The statistical and systematic uncertainties in the expected distributions are included in this CL\(_\text {s}\) procedure as nuisance parameters in the likelihood fits. The nuisance parameters for the systematic uncertainties are constrained by a Gaussian probability density function with a width corresponding to the size of the uncertainty considered. Correlations between different channels and bins are taken into account. The product of the various probability density functions forms the likelihood function that is maximised in the fit by adjusting the free parameter, called the signal strength (a multiplicative factor applied to the signal expected cross-section), and the nuisance parameters. The expected \(m_{t\bar{t}}^{\text {reco}}\) distributions are compared to data in Figs. 12 and 13 after a fit of the nuisance parameters under the background-only hypothesis. The expected yields after the background-only fit are also shown in Table 2. It can be seen that the uncertainties are smaller than in Figs. 10 and 11.

Under the background-only hypothesis, a fit to data leads to a constraint of the jet energy resolution and the large-R jet energy scale nuisance parameters amongst the experimental uncertainties. The \(t\bar{t}\) generator, radiation and modelling uncertainty nuisance parameters are also constrained, due to the large uncertainty in this background modelling. Amongst the most relevant uncertainties for the 3 TeV \(Z^{\prime }_{\text {TC2}}\) model, the \(t\bar{t}\) radiation uncertainty nuisance parameter is constrained by a factor of three in the boosted channel and the parton shower uncertainty, by a factor of two.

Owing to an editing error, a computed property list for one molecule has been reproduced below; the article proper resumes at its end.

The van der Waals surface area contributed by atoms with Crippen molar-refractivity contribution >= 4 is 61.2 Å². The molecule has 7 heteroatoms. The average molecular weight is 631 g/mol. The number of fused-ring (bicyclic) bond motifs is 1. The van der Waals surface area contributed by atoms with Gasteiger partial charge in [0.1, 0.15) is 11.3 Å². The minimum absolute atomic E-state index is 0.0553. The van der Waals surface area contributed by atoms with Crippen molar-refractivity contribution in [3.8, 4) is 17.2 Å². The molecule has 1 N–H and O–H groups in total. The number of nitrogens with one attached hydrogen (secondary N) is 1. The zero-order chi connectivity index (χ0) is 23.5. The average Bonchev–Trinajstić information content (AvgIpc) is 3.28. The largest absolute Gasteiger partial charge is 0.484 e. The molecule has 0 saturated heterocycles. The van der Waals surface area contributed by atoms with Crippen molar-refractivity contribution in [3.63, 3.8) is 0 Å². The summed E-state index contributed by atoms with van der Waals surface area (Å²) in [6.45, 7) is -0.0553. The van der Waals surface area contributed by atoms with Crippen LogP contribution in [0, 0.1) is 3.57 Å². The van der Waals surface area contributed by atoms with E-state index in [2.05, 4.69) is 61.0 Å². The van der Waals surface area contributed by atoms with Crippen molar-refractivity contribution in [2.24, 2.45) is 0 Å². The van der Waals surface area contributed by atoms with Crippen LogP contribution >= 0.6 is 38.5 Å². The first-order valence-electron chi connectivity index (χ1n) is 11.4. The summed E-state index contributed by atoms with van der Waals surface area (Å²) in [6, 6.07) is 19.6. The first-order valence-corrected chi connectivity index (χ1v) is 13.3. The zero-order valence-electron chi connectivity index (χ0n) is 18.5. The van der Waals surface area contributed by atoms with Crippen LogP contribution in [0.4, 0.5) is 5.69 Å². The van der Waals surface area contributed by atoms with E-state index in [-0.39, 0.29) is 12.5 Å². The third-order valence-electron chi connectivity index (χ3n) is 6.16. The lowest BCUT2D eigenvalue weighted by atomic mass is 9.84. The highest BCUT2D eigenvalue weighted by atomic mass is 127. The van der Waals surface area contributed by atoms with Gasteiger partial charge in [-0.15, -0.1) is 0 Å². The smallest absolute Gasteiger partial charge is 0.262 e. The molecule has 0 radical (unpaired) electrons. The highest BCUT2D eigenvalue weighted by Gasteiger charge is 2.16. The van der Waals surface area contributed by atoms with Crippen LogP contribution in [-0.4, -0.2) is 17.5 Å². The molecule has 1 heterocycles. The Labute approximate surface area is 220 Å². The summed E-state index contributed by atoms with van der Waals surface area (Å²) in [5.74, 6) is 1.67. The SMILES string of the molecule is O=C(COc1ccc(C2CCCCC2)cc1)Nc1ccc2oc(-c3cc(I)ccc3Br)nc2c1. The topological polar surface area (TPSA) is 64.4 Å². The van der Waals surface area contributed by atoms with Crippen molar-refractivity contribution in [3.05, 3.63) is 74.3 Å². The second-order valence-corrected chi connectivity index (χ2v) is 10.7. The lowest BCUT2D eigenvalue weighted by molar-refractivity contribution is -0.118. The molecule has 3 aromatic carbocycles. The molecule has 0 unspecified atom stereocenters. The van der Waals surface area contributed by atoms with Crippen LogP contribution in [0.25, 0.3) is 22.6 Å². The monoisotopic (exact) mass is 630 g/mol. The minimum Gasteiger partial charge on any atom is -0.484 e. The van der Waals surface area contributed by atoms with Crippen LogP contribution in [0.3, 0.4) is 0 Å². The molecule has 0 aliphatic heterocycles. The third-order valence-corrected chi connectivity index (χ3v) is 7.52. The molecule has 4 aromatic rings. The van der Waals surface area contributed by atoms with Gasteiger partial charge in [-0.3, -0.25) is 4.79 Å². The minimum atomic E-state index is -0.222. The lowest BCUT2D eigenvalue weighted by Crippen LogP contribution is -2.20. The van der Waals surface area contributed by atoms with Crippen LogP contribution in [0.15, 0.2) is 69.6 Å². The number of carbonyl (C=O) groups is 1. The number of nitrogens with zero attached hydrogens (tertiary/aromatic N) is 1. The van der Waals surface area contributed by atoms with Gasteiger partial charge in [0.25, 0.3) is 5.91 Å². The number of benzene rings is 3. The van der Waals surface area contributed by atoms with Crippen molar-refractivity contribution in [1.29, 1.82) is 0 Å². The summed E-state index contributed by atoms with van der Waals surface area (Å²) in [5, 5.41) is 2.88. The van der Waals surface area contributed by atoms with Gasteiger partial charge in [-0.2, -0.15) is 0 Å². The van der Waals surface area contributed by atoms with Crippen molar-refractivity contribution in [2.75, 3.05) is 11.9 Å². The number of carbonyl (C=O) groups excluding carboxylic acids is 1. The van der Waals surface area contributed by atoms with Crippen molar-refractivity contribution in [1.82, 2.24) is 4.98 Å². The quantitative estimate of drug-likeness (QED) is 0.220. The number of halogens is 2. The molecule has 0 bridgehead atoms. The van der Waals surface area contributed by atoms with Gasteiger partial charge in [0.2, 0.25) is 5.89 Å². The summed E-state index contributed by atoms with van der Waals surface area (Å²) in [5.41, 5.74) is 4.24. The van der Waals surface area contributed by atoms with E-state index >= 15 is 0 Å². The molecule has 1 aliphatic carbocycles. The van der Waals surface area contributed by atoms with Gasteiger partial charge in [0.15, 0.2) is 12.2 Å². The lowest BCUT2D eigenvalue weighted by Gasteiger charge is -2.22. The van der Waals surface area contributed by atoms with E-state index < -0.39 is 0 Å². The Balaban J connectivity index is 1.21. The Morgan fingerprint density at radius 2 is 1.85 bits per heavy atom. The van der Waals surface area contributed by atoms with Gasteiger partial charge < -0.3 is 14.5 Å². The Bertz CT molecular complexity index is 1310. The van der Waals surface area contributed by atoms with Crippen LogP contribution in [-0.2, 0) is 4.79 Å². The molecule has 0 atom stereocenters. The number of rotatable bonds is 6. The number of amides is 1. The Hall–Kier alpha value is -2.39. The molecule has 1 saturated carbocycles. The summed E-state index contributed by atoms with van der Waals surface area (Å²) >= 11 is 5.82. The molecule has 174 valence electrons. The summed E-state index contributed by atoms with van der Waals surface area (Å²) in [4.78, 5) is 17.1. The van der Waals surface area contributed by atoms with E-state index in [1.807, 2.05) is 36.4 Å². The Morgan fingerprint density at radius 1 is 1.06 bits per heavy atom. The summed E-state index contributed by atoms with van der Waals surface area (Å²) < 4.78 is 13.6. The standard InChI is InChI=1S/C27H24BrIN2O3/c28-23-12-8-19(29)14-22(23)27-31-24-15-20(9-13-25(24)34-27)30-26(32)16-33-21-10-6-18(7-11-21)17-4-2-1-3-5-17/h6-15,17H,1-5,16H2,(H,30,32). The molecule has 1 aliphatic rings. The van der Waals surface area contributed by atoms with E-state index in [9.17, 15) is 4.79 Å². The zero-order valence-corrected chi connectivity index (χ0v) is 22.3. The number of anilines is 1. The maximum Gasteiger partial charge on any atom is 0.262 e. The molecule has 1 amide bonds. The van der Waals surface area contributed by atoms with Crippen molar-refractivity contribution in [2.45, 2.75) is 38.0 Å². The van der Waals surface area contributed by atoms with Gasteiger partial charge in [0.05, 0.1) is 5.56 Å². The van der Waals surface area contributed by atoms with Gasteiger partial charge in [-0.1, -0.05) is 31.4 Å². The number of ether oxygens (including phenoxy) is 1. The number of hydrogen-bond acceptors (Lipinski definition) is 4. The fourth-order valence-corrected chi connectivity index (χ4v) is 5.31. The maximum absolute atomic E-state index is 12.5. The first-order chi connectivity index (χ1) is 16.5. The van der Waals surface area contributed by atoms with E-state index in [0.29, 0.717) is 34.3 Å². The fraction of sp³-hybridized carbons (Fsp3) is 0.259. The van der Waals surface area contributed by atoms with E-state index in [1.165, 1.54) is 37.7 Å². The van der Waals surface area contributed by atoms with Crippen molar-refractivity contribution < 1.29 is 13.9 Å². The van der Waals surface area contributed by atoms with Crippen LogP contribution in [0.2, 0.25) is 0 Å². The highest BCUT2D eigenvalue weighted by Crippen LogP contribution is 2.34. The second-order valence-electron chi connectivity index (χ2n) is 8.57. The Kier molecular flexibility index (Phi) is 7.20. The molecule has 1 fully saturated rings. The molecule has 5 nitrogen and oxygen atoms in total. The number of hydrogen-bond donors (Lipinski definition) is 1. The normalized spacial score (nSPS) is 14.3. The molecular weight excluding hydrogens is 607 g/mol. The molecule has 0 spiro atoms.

Table 2

Data and expected background in all channels after the background-only fit is performed. The total systematic uncertainty in the expected background yields is also given. The \(t\bar{t}\) normalisation is extracted from the fit in the boosted channels and its ratio to the pre-fit content is 0.93

Type

Yields

Boosted e

Boosted \(\mu \)

Resolved e

Resolved \(\mu \)

\(t\overline{t}\)

28,500\(\,\pm \,\)500

26,000\(\,\pm \,\)400

231,100\(\,\pm \,\)1900

225,300\(\,\pm \,\)1700

W+jets

2200\(\,\pm \,\)240

2200\(\,\pm \,\)180

9400\(\,\pm \,\)1100

10,300\(\,\pm \,\)800

Multi-jet

2000\(\,\pm \,\)400